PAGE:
3. https://www.newstatesman.com/culture/books/2019/09/myth-chinas-great-state
  4. https://history.ubc.ca/profile/tim-brook/

The views, opinions and analyses expressed in the articles on Humanist Freedoms are those of the contributor(s) and do not necessarily reflect the views or opinions of the publishers.

Photography of Fred Stein

How often have you seen a photograph of a brilliant scientist, let’s take Albert Einstein as our example, and thought or exclaimed – “There! There is an individual with a fine mind and exceptional abilities!”?

More than once, we would guess.

Did you also wonder about the fine mind and abilities on the other side of the camera? The featured photo here and others that you may view on Artsy or www.fredstein.com, you may find examples of the photographic craftsmanship of Fred Stein.

According to Artsy, a website for promoting and selling of art, Stein was a German refugee, committed humanist, and early exponent of handheld photography. Stein fled his home country for Paris and later New York, where he captured both the poetry of the streets in joyful photographs and the luminaries of the 20th century in sensitive portraits. Despite the desolation and upheaval of the 1930s and ’40s, Stein found hope and beauty in city streets, taking photographs that conveyed his profound honesty and concern for his fellow human beings.

Eleanor Roosevelt, 1958
Portrait of Eleanor Roosevelt, 1958 (www.fredstein.com)

Meanwhile http://www.fredstein.com says that Stein was born on July 3, 1909 in Dresden, Germany. As a teenager he was deeply interested in politics and became an early anti-Nazi activist. He was a brilliant student, and went to Leipzig University, full of humanist ideals, to study law. He obtained a law degree in an impressively short time, but was denied admission to the German bar by the Nazi government for “racial and political reasons.” The threat of Fascism grew more and more dangerous and after the SS began making inquiries about him, Stein fled to Paris in 1933 with his new wife, Liselotte Salzburg, under the pretext of taking a honeymoon.

Our understanding of historical events and persons is often deeply influenced by photographs we have seen. The engaged expressions of Roosevelt or Einstein on this page may act to establish details of our individual and collective understanding of who these people were. That these images were crafted and informed by a humanist artist seems essential to comprehending the people and events that are captured in the images. These are humanist images and it is eminently humanist to reflect on the the rich and important humanist history and perspectives operating on both sides of the lens.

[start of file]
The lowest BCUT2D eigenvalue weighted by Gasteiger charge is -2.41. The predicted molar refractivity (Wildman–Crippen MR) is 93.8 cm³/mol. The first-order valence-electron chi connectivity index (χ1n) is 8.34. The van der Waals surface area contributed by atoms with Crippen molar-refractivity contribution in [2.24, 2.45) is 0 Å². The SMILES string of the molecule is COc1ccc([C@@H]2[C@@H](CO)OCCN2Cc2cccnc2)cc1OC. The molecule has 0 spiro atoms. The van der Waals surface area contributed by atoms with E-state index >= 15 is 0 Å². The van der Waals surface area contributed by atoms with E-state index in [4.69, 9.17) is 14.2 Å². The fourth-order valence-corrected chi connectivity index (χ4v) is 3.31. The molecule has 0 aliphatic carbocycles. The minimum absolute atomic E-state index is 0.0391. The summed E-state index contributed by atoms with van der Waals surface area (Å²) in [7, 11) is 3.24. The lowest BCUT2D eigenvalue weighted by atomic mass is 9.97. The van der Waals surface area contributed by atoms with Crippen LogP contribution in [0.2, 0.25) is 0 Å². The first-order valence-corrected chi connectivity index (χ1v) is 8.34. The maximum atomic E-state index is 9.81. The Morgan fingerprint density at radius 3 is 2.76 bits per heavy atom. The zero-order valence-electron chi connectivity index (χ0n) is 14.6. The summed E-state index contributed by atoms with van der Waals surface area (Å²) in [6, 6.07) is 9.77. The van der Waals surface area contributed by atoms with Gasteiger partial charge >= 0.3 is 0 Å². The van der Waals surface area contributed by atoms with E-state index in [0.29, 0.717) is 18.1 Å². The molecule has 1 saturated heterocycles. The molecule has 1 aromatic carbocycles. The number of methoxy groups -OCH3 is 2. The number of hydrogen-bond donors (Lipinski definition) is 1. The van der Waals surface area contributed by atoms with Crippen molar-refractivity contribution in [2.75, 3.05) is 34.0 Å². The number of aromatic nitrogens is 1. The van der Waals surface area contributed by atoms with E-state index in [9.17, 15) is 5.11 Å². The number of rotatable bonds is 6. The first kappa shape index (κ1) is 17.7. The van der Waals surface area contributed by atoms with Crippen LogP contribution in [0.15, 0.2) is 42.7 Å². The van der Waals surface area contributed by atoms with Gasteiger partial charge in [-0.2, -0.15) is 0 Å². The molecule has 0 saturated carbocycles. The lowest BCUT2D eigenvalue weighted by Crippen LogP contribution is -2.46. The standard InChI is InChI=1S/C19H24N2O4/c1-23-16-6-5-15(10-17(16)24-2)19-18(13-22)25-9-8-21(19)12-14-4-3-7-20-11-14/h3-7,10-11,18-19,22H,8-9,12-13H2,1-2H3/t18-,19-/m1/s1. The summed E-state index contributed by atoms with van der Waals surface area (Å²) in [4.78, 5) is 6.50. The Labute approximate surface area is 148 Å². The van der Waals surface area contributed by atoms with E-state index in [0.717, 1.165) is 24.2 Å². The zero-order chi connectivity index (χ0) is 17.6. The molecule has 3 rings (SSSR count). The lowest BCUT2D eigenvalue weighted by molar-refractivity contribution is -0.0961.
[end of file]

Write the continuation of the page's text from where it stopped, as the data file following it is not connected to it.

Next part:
By the way, you may currently find other Fred Stein images for sale via Artsty. Viewable at the time this article was published are the wonderful Times Square in the Rain and View of Manhattan (New York), 1945.


Citations and References

  1. Featured Photo Courtesy of http://www.fredstein.com/
  2. https://www.artsy.net/

The views, opinions and analyses expressed in the articles on Humanist Freedoms are those of the contributor(s) and do not necessarily reflect the views or opinions of the publishers.

Books: Kingdom of Frost

An award-winning science journalist explains what Earth’s frozen waters tell us about the past, present, and future of humanity.

Bjørn Vassnes is one of Norway’s leading science journalists and has won several national and international prizes. He has a regular science column in the newspaper Klassekampen, and has written several books for a popular science audience. He was also part of a popular Science TV-show “Schrødingers Katt” on NRK. Vassnes has been around the science journalism block. Having grown up in the Norwegian Arctic, one of the coldest places on Earth, he also knows his way around cold weather.

Vassnes frostens rike hd

The cryosphere, what Vassnes calls “The Kingdom of Frost“, is a term for those parts of the earth that contain frozen water; like snow, ice, permafrost, glaciers and even a phenomenon known as invisible glaciers. It’s a part of the world that is close to the hearts of Norwegians like Vassnes or Canadians like us at humanistfreedoms.com. The book benefits from a consciously Norwegian outlook.

Vassness explores how this shrinking frozen zone, from the peaks of mountains to the north and south poles, is still vital to human survival. It supplies us with water and helps cool cities from Bangladesh to Bangkok, Los Angeles to Oslo.

To tell the story of how the cryosphere helped to start life on Earth, Vassnes draws on cultural history and anthropology. He also offers a view on what will happen if it all disappears. Vassnes surveys climate research, biology, cultural history and archaeology. Weather you live in it or not, The Kingdom of Frost affects all life on earth.

Plus there are important summaries of recent climate science such as methane bubbles and explosions in Northern tundra and deep concerns about the potential effects of permafrost thaw. Vassness cites work by Ted Schuur which suggests that the upper 10 feet of permafrost, which contains more carbon than is currently present in the atmosphere, may thaw over the next 100 years.

Kingdom of Frost didn’t take us long to read as it is a slim (less than 200-pages) book and the English-language version was nicely translated by Lucy Moffatt.

Kingdom of Frost

Citations and References

  1. Featured Photo Courtesy of https://www.dagsavisen.no/kultur/nekter-a-svare-om-margbok-1.283400
  2. https://greystonebooks.com/products/kingdom-of-frost
  3. https://norla.no/nb/books/927-the-kingdom-of-frost
  4. https://moffatt-editorial.com/

The views, opinions and analyses expressed in the articles on Humanist Freedoms are those of the contributor(s) and do not necessarily reflect the views or opinions of the publishers.